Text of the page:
Although fruit flies are not naturally infected by the influenza virus, Ahlquist and his colleagues knew the fly would be a powerful tool in identifying the genes and proteins that facilitate infection. A great many fly genes have counterparts in humans, and the researchers could analyze the function of individual fly genes using a technique known as RNA interference. So the researchers genetically altered influenza virus so that it could infect cultured fruit fly cells grown in the laboratory. They also added a gene that would produce a telltale fluorescence when the virus successfully replicated in fly cells.

They next used RNA interference -- treating fly cells with small snippets of RNA -- to individually suppress the function of each of 13,071 genes, representing 90 percent of all fly genes. If a gene is important for allowing the virus to replicate, fly cells in which that gene had been shut off would not emit the fluorescent signal signifying infection. Using this screen, the researchers identified more than 100 host cell genes that the virus depended on for infection.

“We found that the virus depends on the function of fly genes in a wide range of cellular processes,” said Ahlquist. “This tells us that quite a variety of host functions are important to the virus and that there could be a broad range of options for antiviral drugs.”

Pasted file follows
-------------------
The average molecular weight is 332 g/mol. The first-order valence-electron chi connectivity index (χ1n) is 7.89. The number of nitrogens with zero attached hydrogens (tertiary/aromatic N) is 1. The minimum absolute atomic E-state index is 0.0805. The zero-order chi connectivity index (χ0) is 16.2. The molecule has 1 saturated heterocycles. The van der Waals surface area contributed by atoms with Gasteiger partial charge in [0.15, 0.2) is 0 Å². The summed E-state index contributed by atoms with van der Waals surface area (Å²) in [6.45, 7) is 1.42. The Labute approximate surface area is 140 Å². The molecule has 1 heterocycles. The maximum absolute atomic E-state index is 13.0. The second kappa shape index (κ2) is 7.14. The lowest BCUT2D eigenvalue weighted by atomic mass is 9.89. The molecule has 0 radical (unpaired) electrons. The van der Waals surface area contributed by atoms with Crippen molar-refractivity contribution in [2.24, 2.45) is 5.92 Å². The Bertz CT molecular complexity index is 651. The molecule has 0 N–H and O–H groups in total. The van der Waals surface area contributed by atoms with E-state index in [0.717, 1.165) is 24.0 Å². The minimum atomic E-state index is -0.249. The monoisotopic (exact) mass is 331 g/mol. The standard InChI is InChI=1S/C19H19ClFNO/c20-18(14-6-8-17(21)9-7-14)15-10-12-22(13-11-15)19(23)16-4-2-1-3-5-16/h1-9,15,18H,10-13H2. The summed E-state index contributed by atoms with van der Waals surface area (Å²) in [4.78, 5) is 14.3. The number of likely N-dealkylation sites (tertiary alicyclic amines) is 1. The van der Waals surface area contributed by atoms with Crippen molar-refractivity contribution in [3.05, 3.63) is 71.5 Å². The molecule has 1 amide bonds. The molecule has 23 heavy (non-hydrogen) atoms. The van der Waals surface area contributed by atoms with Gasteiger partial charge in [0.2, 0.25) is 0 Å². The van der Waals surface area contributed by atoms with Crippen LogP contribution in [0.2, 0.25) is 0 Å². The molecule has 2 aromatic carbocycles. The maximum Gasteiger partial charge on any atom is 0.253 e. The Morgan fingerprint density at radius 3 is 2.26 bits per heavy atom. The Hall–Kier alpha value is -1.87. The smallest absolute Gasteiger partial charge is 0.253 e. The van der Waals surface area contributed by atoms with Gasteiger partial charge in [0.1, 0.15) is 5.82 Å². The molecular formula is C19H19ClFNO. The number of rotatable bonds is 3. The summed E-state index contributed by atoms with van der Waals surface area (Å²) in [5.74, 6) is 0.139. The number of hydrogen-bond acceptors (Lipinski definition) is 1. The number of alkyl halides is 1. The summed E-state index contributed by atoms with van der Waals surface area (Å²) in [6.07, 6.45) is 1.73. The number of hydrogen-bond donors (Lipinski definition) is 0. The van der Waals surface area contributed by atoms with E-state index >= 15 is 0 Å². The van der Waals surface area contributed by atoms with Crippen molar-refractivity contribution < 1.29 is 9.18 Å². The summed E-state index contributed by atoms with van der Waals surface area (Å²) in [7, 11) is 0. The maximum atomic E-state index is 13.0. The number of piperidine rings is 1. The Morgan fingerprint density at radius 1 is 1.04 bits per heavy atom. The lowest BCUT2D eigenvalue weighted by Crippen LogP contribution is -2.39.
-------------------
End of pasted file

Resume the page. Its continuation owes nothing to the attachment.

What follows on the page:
The researchers wanted to be sure that their findings were relevant for influenza infections that occur outside of the laboratory. So, as an initial check, they tested the ability of natural strains of the virus to infect mammalian cells lacking three of the genes they had identified in the fruit fly cells. The genes they chose participate in three different cellular processes known to be involved in the life cycle of the virus. They found that suppressing the function of any of the three diverse genes—called ATP6V0D1, COX6A1 and NXF1—thwarted viral replication.

The researchers also tested how blocking these genes might affect infection with other viruses, and found that all three genes were influenza-specific. Suppressing them did not affect replication of two other viruses they tested. Thus, said Ahlquist, the influenza virus functions in a way that is distinct from the other viruses and that may offer a prime target for influenza-specific antiviral drugs.